Point Reyes National Seashore (credit: Thinkstock)
The San Francisco Bay Area is fortunate to have so many excellent hiking areas and trails to fit everyone’s abilities, from easy to moderate to strenuous, making it impossible to offer specific hikes as the best ones around. That said, read on for five suggestions for hiking trail locations you will want to explore.
1 Bear Valley Road
Point Reyes Station, CA 94956
Come help celebrate the 100th anniversary of the National Park Service with a visit to Point Reyes National Seashore, a wonderful stretch of close to 150 miles of hiking trails. Point Reyes hikes are extremely varied, covering coast and ocean, beach, forest, meadow, waterfall and even a historic Lighthouse turned museum. Popular hikes range from less than an hour to more than six-hours, and each one provides an excellent range of all the riches the California coastal area offers. You’ll find area geology, forest and meadow ecosystems, descriptive plants and animals you may encounter along the way, plus interpretive signs that describe the Coast Miwok culture, history and village life, stunning views of the Pacific Ocean and so much more. Click here for the Point Reyes Trail Guide & Suggested Hikes, where you’ll find links to invaluable maps and hiking tips to get the most out of your hiking experiences.
Angel Island State Park
A most unique hiking destination is the largest island in San Francisco Bay. Angel Island seems to visually rise from the water between San Francisco and Marin Counties and is accessible only by the Angel Island ferry on the Blue and Gold Fleet, Pier 41 at Fisherman’s Wharf; call (415) 773-1188 for a ferry schedule. Once disembarked from the ferry, there are two main hikes on the island to choose from. One is a five-mile mostly flat trail that circles the island on a fire road, known as The Perimeter Road, an easy hike that meanders past the many grounds and buildings of the island’s history. A second hike, a moderate six-mile loop, combines the Northridge and Sunset trails, and a short out-and-back spur to the island’s highest peak, Mount Livermore.
Mount Diablo State Park
96 Mitchell Canyon Road
Clayton, CA 94517
The ecological crown jewel of the East Bay, Mount Diablo, is a nature lover’s nirvana, with enough trails to satisfy all levels of hiker, bicyclist or wildlife enthusiast. The hiking trails are plentiful and diverse, and many trails are special for the plant and wildflower viewing along the way. One noteworthy hike is the Mitchell Canyon-Eagle Peak Loop, a 7.8-mile loop and day-long excursion to the Mount Diablo summit. This trek takes hikers from 590 feet to 3,849 feet and back, and is known as one of the Bay Area’s toughest day hikes. For a shorter loop and more moderate hike, try the trek to Eagle Peak, a peaceful hike away from the developed park areas that delivers an first-rate hike along with some of the awesome views Mount Diablo is famous for. Check out Audible Mount Diablo to learn more about the hikes and wildlife within the park.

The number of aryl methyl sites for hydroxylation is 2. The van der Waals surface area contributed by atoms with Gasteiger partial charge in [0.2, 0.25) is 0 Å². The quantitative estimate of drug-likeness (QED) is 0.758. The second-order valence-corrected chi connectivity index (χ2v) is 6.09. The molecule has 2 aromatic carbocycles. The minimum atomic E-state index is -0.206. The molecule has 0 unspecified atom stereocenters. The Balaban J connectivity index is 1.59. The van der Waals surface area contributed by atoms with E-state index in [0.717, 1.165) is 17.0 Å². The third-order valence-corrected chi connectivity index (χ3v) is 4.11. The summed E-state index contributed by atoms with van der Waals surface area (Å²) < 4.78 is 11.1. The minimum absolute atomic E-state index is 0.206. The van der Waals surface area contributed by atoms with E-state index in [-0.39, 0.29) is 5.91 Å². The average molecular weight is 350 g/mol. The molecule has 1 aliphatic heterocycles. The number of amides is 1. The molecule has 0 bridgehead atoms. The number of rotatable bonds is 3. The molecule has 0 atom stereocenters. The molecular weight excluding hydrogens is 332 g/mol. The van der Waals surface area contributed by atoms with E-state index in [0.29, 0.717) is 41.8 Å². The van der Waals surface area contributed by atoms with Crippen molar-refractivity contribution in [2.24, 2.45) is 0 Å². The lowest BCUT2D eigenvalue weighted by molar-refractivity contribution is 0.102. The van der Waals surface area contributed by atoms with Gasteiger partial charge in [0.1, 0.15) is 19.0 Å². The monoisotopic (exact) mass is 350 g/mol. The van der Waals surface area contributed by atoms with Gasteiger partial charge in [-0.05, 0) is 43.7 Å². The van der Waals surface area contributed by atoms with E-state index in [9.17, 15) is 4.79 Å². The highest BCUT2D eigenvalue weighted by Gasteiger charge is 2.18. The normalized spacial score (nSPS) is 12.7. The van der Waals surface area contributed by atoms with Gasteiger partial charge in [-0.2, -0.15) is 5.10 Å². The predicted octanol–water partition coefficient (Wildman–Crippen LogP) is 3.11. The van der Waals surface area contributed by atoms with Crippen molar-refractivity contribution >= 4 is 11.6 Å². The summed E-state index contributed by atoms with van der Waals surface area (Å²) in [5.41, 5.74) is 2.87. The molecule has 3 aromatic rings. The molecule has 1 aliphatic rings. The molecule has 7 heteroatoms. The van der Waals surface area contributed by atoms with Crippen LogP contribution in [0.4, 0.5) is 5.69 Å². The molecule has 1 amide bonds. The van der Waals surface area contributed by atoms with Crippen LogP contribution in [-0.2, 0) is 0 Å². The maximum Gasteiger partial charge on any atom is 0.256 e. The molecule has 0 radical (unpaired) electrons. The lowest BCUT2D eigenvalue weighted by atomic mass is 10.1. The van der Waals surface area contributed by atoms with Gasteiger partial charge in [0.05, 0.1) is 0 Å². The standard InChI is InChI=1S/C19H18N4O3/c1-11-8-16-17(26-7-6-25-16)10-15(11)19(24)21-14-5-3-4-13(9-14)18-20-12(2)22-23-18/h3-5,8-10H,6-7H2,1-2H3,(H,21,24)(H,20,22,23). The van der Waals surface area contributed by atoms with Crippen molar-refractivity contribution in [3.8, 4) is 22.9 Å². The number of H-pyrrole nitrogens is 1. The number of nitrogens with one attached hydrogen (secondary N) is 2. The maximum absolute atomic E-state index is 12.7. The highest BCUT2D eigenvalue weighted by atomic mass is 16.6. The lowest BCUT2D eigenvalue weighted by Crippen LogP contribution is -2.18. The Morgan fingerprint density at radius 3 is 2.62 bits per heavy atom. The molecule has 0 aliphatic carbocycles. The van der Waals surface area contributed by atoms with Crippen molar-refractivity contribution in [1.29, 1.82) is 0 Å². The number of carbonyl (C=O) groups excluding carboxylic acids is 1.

Mount Tamalpais State Park
801 Panoramic Highway
Mill Valley, CA 94941
Mount Tamalpais State Park lies north of the Golden Gate Bridge, where Mount Tamalpais rises grandly from the heart of Marin County, capturing attention to its sweeping hillsides. A diverse environment resides within the mount’s canyons, filled with an assortment of plant and animal groups. There is an abundance of hiking trails and adventure possibilities at Mount Tamalpais State Park. Hikers enjoy more than 50 miles of park trails connecting to a 200-mile trail system over land partly managed by the Golden Gate National Recreation Area. A mere one-half mile hike to atop Mount Tamalpais brings just about the best views of the San Francisco Bay Area. Hiking trails range from easy to moderate to difficult, with diverse terrain and access to magnificent views. Click here for a map and hiking trail list for Mount Tamalpais State Park.
Edgewood Park And Natural Preserve
10 Old Stagecoach Road
Redwood City, CA 94062
Edgewood Park and Natural Preserve is a well-maintained and unique site. Here you’ll find nature’s rare beauties in plant communities and varied habitats, and natural environments for living creatures in the park. San Mateo County protected the Edgewood area from development in 1993 and now the area is a nature preserve and park. Edgewood Park contains ten miles of trails that explore the varied plants and habitats, with most open for horse-riding as well. Sylvan Trail is for non-equestrian use and is quite popular with hikers and joggers. Trails in general pass wildflowers, particularly in the spring, and bushes and shrubs – though in the dry summer red-leaved poison oak shrubs are plentiful, so be mindful as their “leaves of three” mingle with dry buckeye leaves nearby. The dry summer growth along trails is in sharp contrast to the lush green vegetation of late winter and spring. Click here to view a map and Edgewood Park trail information.